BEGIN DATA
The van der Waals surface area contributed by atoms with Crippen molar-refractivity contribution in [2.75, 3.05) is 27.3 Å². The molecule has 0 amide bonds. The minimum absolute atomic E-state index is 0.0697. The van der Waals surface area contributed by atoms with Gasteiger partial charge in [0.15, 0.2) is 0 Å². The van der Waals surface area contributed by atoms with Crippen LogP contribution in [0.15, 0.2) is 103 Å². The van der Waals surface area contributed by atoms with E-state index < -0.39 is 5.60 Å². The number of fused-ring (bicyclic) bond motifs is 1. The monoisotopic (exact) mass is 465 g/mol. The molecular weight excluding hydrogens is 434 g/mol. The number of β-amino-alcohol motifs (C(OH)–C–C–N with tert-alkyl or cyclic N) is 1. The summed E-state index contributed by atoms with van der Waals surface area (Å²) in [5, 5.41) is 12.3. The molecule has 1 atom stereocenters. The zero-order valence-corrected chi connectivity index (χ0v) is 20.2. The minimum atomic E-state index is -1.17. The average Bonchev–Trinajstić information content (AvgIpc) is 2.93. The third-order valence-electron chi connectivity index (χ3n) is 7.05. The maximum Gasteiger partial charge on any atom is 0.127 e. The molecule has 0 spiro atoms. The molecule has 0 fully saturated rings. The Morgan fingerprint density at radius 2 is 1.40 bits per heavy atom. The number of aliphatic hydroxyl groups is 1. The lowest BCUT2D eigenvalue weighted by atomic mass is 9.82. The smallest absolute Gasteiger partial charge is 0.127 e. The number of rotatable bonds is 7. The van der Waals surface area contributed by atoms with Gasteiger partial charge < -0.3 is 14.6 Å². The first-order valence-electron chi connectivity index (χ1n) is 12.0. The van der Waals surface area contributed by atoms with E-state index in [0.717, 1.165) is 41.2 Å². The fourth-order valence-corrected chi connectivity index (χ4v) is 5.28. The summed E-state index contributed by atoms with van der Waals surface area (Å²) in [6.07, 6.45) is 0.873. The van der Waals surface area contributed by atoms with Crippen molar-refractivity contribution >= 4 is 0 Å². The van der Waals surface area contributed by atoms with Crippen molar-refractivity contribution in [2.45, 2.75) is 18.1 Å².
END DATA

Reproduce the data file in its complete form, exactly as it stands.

The van der Waals surface area contributed by atoms with Crippen molar-refractivity contribution in [2.75, 3.05) is 27.3 Å². The molecule has 0 amide bonds. The minimum absolute atomic E-state index is 0.0697. The van der Waals surface area contributed by atoms with Gasteiger partial charge in [0.15, 0.2) is 0 Å². The van der Waals surface area contributed by atoms with Crippen LogP contribution in [0.15, 0.2) is 103 Å². The van der Waals surface area contributed by atoms with E-state index < -0.39 is 5.60 Å². The number of fused-ring (bicyclic) bond motifs is 1. The monoisotopic (exact) mass is 465 g/mol. The molecular weight excluding hydrogens is 434 g/mol. The number of β-amino-alcohol motifs (C(OH)–C–C–N with tert-alkyl or cyclic N) is 1. The summed E-state index contributed by atoms with van der Waals surface area (Å²) in [5, 5.41) is 12.3. The molecule has 1 atom stereocenters. The zero-order valence-corrected chi connectivity index (χ0v) is 20.2. The minimum atomic E-state index is -1.17. The average Bonchev–Trinajstić information content (AvgIpc) is 2.93. The third-order valence-electron chi connectivity index (χ3n) is 7.05. The maximum Gasteiger partial charge on any atom is 0.127 e. The molecule has 0 spiro atoms. The molecule has 0 fully saturated rings. The Morgan fingerprint density at radius 2 is 1.40 bits per heavy atom. The number of aliphatic hydroxyl groups is 1. The lowest BCUT2D eigenvalue weighted by atomic mass is 9.82. The smallest absolute Gasteiger partial charge is 0.127 e. The number of rotatable bonds is 7. The van der Waals surface area contributed by atoms with Gasteiger partial charge < -0.3 is 14.6 Å². The first-order valence-electron chi connectivity index (χ1n) is 12.0. The van der Waals surface area contributed by atoms with E-state index in [0.717, 1.165) is 41.2 Å². The fourth-order valence-corrected chi connectivity index (χ4v) is 5.28. The summed E-state index contributed by atoms with van der Waals surface area (Å²) in [6.07, 6.45) is 0.873. The van der Waals surface area contributed by atoms with Crippen molar-refractivity contribution >= 4 is 0 Å². The van der Waals surface area contributed by atoms with Crippen molar-refractivity contribution in [2.45, 2.75) is 18.1 Å².